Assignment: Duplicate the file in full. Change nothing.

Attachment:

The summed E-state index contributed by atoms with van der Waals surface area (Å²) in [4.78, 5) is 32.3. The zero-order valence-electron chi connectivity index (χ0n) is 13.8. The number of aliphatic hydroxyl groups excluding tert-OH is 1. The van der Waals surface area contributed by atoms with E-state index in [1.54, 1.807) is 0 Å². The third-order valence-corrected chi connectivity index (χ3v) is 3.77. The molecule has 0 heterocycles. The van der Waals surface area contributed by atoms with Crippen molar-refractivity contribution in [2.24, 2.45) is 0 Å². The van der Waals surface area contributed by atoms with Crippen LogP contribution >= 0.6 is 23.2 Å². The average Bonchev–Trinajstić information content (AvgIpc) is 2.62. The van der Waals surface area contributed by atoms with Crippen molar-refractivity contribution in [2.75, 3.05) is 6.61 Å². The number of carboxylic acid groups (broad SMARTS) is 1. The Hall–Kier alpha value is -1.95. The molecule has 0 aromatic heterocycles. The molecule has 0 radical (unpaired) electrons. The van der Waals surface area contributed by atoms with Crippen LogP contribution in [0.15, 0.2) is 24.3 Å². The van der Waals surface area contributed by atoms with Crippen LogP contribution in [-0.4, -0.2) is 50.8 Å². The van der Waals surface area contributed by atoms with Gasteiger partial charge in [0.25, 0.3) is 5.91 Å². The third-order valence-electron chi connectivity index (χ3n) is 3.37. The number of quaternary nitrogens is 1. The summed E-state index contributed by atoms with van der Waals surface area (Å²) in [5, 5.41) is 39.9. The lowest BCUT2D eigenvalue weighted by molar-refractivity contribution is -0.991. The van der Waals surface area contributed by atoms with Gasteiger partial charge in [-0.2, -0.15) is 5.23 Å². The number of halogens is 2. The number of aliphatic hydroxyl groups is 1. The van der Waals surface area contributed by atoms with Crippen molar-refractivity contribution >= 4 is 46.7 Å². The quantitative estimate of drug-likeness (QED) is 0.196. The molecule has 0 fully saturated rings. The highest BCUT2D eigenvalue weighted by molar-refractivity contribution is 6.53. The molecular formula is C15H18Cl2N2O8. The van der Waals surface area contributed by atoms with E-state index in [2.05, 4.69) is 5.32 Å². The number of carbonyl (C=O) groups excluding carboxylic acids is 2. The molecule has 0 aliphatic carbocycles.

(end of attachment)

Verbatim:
The summed E-state index contributed by atoms with van der Waals surface area (Å²) in [4.78, 5) is 32.3. The zero-order valence-electron chi connectivity index (χ0n) is 13.8. The number of aliphatic hydroxyl groups excluding tert-OH is 1. The van der Waals surface area contributed by atoms with E-state index in [1.54, 1.807) is 0 Å². The third-order valence-corrected chi connectivity index (χ3v) is 3.77. The molecule has 0 heterocycles. The van der Waals surface area contributed by atoms with Crippen molar-refractivity contribution in [2.24, 2.45) is 0 Å². The van der Waals surface area contributed by atoms with Crippen LogP contribution >= 0.6 is 23.2 Å². The average Bonchev–Trinajstić information content (AvgIpc) is 2.62. The van der Waals surface area contributed by atoms with Crippen molar-refractivity contribution in [2.75, 3.05) is 6.61 Å². The number of carboxylic acid groups (broad SMARTS) is 1. The Hall–Kier alpha value is -1.95. The molecule has 0 aromatic heterocycles. The molecule has 0 radical (unpaired) electrons. The van der Waals surface area contributed by atoms with Crippen LogP contribution in [0.15, 0.2) is 24.3 Å². The van der Waals surface area contributed by atoms with Crippen LogP contribution in [-0.4, -0.2) is 50.8 Å². The van der Waals surface area contributed by atoms with Gasteiger partial charge in [0.25, 0.3) is 5.91 Å². The third-order valence-electron chi connectivity index (χ3n) is 3.37. The number of quaternary nitrogens is 1. The summed E-state index contributed by atoms with van der Waals surface area (Å²) in [5, 5.41) is 39.9. The lowest BCUT2D eigenvalue weighted by molar-refractivity contribution is -0.991. The van der Waals surface area contributed by atoms with Gasteiger partial charge in [-0.2, -0.15) is 5.23 Å². The number of halogens is 2. The number of aliphatic hydroxyl groups is 1. The van der Waals surface area contributed by atoms with Crippen molar-refractivity contribution >= 4 is 46.7 Å². The quantitative estimate of drug-likeness (QED) is 0.196. The molecule has 0 fully saturated rings. The highest BCUT2D eigenvalue weighted by molar-refractivity contribution is 6.53. The molecular formula is C15H18Cl2N2O8. The van der Waals surface area contributed by atoms with E-state index in [2.05, 4.69) is 5.32 Å². The number of carbonyl (C=O) groups excluding carboxylic acids is 2. The molecule has 0 aliphatic carbocycles.